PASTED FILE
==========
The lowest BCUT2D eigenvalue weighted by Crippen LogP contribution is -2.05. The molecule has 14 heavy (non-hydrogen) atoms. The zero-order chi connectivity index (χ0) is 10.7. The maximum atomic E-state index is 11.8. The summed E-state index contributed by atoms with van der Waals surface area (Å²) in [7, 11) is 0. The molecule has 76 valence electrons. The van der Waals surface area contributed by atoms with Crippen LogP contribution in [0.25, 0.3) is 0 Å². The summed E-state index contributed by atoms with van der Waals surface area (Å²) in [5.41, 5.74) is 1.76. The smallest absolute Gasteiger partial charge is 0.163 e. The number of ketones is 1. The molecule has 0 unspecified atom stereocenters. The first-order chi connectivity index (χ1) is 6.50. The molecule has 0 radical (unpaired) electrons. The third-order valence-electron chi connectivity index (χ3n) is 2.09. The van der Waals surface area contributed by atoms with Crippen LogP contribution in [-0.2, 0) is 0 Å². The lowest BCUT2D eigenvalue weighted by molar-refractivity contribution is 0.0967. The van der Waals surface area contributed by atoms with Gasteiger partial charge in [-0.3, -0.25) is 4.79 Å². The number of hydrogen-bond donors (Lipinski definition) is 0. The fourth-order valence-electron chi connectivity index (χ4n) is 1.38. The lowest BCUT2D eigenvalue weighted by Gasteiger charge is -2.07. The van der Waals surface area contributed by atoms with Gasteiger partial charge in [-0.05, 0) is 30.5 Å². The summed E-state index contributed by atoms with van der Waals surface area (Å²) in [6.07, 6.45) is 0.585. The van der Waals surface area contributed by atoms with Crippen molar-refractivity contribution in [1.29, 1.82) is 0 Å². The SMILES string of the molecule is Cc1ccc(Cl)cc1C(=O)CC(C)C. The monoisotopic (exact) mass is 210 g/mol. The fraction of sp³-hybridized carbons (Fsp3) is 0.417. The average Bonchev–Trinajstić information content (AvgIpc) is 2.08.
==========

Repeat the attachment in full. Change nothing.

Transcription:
The lowest BCUT2D eigenvalue weighted by Crippen LogP contribution is -2.05. The molecule has 14 heavy (non-hydrogen) atoms. The zero-order chi connectivity index (χ0) is 10.7. The maximum atomic E-state index is 11.8. The summed E-state index contributed by atoms with van der Waals surface area (Å²) in [7, 11) is 0. The molecule has 76 valence electrons. The van der Waals surface area contributed by atoms with Crippen LogP contribution in [0.25, 0.3) is 0 Å². The summed E-state index contributed by atoms with van der Waals surface area (Å²) in [5.41, 5.74) is 1.76. The smallest absolute Gasteiger partial charge is 0.163 e. The number of ketones is 1. The molecule has 0 unspecified atom stereocenters. The first-order chi connectivity index (χ1) is 6.50. The molecule has 0 radical (unpaired) electrons. The third-order valence-electron chi connectivity index (χ3n) is 2.09. The van der Waals surface area contributed by atoms with Crippen LogP contribution in [-0.2, 0) is 0 Å². The lowest BCUT2D eigenvalue weighted by molar-refractivity contribution is 0.0967. The van der Waals surface area contributed by atoms with Gasteiger partial charge in [-0.3, -0.25) is 4.79 Å². The number of hydrogen-bond donors (Lipinski definition) is 0. The fourth-order valence-electron chi connectivity index (χ4n) is 1.38. The lowest BCUT2D eigenvalue weighted by Gasteiger charge is -2.07. The van der Waals surface area contributed by atoms with Gasteiger partial charge in [-0.05, 0) is 30.5 Å². The summed E-state index contributed by atoms with van der Waals surface area (Å²) in [6.07, 6.45) is 0.585. The van der Waals surface area contributed by atoms with Crippen molar-refractivity contribution in [1.29, 1.82) is 0 Å². The SMILES string of the molecule is Cc1ccc(Cl)cc1C(=O)CC(C)C. The monoisotopic (exact) mass is 210 g/mol. The fraction of sp³-hybridized carbons (Fsp3) is 0.417. The average Bonchev–Trinajstić information content (AvgIpc) is 2.08.